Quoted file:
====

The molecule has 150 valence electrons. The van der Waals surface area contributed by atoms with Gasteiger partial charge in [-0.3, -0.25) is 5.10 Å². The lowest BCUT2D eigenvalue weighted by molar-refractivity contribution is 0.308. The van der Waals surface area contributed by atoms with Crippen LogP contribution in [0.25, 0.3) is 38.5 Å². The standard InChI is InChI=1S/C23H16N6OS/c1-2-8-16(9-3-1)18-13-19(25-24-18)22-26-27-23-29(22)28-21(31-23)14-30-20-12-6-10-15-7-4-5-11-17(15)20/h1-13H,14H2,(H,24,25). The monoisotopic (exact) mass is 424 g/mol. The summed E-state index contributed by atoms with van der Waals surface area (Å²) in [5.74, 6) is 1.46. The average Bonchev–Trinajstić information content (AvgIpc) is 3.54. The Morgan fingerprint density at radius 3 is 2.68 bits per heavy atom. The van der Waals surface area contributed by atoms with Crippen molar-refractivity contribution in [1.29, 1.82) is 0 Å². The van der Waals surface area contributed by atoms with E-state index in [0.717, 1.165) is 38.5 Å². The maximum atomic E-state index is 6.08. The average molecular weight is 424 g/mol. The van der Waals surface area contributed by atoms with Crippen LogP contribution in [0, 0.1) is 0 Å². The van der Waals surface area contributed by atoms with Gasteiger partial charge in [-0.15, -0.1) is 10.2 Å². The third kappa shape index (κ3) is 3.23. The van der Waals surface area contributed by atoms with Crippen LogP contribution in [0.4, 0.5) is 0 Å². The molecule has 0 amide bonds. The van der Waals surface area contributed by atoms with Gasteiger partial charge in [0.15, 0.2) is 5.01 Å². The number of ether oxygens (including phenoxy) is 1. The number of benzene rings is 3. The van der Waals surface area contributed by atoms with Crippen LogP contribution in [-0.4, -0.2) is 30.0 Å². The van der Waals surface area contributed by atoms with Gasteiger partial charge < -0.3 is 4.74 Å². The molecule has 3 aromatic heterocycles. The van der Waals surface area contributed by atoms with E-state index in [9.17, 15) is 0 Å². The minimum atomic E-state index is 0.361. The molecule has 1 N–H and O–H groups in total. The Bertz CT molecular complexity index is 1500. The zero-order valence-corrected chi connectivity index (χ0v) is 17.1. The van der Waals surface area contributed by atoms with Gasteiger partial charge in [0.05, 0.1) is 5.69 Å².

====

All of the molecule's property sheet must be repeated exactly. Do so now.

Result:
The molecule has 150 valence electrons. The van der Waals surface area contributed by atoms with Gasteiger partial charge in [-0.3, -0.25) is 5.10 Å². The lowest BCUT2D eigenvalue weighted by molar-refractivity contribution is 0.308. The van der Waals surface area contributed by atoms with Crippen LogP contribution in [0.25, 0.3) is 38.5 Å². The standard InChI is InChI=1S/C23H16N6OS/c1-2-8-16(9-3-1)18-13-19(25-24-18)22-26-27-23-29(22)28-21(31-23)14-30-20-12-6-10-15-7-4-5-11-17(15)20/h1-13H,14H2,(H,24,25). The monoisotopic (exact) mass is 424 g/mol. The summed E-state index contributed by atoms with van der Waals surface area (Å²) in [5.74, 6) is 1.46. The average Bonchev–Trinajstić information content (AvgIpc) is 3.54. The Morgan fingerprint density at radius 3 is 2.68 bits per heavy atom. The van der Waals surface area contributed by atoms with Crippen molar-refractivity contribution in [1.29, 1.82) is 0 Å². The van der Waals surface area contributed by atoms with E-state index in [0.717, 1.165) is 38.5 Å². The maximum atomic E-state index is 6.08. The average molecular weight is 424 g/mol. The van der Waals surface area contributed by atoms with Crippen LogP contribution in [0, 0.1) is 0 Å². The van der Waals surface area contributed by atoms with Gasteiger partial charge in [-0.15, -0.1) is 10.2 Å². The third kappa shape index (κ3) is 3.23. The van der Waals surface area contributed by atoms with Crippen LogP contribution in [0.4, 0.5) is 0 Å². The molecule has 0 amide bonds. The van der Waals surface area contributed by atoms with Gasteiger partial charge in [0.15, 0.2) is 5.01 Å². The number of ether oxygens (including phenoxy) is 1. The number of benzene rings is 3. The van der Waals surface area contributed by atoms with Crippen LogP contribution in [-0.4, -0.2) is 30.0 Å². The van der Waals surface area contributed by atoms with Gasteiger partial charge < -0.3 is 4.74 Å². The molecule has 3 aromatic heterocycles. The van der Waals surface area contributed by atoms with E-state index in [9.17, 15) is 0 Å². The minimum atomic E-state index is 0.361. The molecule has 1 N–H and O–H groups in total. The Bertz CT molecular complexity index is 1500. The zero-order valence-corrected chi connectivity index (χ0v) is 17.1. The van der Waals surface area contributed by atoms with Gasteiger partial charge in [0.05, 0.1) is 5.69 Å².